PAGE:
This is primarily a man versus society conflict. In the story, the protagonist is Michael Obi; his main conflict is with the villagers of Ndume.
While the villagers cherish their time-tested and revered religious traditions, Michael views these beliefs as antithetical to modernization and progress. As the new principal, Michael hopes to restructure the academic programs and to revolutionize teaching methods at Ndume Central School.
Michael is enthusiastic about Ndume's future, but he fails to take into account the deep respect for tradition among the village people. In a conversation with a teacher, he laments the use of an unsightly footpath that crosses the school grounds. The teacher relates that the footpath joins the village shrine to a traditional burial place, but Michael ignores the import of what the teacher tells him. He commissions heavy sticks to be deposited at the entrance and exit sections of the footpath, and he orders both sections to be reinforced with barbed wire.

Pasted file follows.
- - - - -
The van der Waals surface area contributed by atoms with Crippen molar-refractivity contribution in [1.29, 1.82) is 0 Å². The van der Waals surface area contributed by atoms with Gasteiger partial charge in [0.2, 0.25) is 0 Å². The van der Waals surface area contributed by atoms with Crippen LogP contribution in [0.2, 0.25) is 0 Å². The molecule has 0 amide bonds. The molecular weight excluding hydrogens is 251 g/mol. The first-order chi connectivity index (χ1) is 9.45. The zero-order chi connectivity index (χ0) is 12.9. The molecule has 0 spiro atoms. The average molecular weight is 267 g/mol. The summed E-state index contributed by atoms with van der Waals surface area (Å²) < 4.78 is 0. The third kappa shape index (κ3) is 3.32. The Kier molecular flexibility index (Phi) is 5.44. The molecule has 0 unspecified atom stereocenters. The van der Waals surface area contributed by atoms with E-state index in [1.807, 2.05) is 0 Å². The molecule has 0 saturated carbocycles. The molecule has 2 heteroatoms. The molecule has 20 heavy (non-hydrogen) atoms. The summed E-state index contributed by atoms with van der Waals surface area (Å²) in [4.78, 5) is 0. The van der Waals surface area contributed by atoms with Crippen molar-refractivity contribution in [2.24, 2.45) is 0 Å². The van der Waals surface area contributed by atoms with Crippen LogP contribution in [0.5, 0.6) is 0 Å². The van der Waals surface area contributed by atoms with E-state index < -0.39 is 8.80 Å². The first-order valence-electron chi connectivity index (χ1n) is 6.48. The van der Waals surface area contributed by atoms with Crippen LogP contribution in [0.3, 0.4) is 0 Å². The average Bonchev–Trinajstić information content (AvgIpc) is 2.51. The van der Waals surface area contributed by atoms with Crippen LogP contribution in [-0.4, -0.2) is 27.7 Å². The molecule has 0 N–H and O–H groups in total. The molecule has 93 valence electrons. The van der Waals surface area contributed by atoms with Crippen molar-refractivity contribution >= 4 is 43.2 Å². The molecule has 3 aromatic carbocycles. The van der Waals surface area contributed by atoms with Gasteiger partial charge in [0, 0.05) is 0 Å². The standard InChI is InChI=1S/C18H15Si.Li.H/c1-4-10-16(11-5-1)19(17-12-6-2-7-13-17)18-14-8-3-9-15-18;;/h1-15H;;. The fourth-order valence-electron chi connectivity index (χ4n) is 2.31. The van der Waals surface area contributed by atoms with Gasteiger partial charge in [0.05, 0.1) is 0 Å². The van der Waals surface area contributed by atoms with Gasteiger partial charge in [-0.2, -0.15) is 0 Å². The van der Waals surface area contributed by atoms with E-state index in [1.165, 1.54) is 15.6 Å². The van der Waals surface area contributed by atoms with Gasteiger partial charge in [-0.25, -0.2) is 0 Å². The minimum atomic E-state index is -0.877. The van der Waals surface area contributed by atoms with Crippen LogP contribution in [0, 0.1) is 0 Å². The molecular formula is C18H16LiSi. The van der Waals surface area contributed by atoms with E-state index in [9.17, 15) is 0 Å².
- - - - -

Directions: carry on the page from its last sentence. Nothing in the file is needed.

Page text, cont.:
Meanwhile, the village priest begs Michael to reconsider his unforgiving stance. He tells Michael that the dead walk the path to the afterlife by it and that revered ancestors visit the living by it. He also reiterates that newborn children enter the world through the foot path. Michael scoffs at what he considers backward superstitions that have no place in a modern world.
The priest ominously proclaims that both should agree to "let the hawk perch and let the eagle perch." However, Michael is resolute in his stance; he refuses to compromise on the situation.
The impasse is resolved the next morning when Michael wakes up to find the school grounds vandalized, the flower beds destroyed, and one of the school buildings torn down. So, Michael's modernization efforts fail because he neglects to show respect for the entrenched beliefs of the villagers.